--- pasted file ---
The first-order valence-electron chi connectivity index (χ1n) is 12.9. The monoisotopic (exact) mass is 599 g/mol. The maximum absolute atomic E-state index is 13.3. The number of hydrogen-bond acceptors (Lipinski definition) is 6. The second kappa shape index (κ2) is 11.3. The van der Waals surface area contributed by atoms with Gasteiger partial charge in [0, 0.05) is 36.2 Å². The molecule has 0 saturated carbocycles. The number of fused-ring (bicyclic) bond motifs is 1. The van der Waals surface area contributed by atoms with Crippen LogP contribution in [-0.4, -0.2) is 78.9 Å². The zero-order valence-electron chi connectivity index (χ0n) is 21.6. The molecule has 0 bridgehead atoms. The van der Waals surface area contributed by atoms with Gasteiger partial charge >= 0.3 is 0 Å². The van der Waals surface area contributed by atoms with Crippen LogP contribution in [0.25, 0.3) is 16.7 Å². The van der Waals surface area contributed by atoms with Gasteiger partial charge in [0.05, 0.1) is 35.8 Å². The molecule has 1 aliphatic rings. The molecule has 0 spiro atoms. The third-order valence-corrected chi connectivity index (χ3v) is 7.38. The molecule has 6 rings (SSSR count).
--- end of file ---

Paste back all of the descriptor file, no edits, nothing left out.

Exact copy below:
The first-order valence-electron chi connectivity index (χ1n) is 12.9. The monoisotopic (exact) mass is 599 g/mol. The maximum absolute atomic E-state index is 13.3. The number of hydrogen-bond acceptors (Lipinski definition) is 6. The second kappa shape index (κ2) is 11.3. The van der Waals surface area contributed by atoms with Gasteiger partial charge in [0, 0.05) is 36.2 Å². The molecule has 0 saturated carbocycles. The number of fused-ring (bicyclic) bond motifs is 1. The van der Waals surface area contributed by atoms with Crippen LogP contribution in [-0.4, -0.2) is 78.9 Å². The zero-order valence-electron chi connectivity index (χ0n) is 21.6. The molecule has 0 bridgehead atoms. The van der Waals surface area contributed by atoms with Gasteiger partial charge >= 0.3 is 0 Å². The van der Waals surface area contributed by atoms with Crippen LogP contribution in [0.25, 0.3) is 16.7 Å². The van der Waals surface area contributed by atoms with Gasteiger partial charge in [0.05, 0.1) is 35.8 Å². The molecule has 1 aliphatic rings. The molecule has 0 spiro atoms. The third-order valence-corrected chi connectivity index (χ3v) is 7.38. The molecule has 6 rings (SSSR count).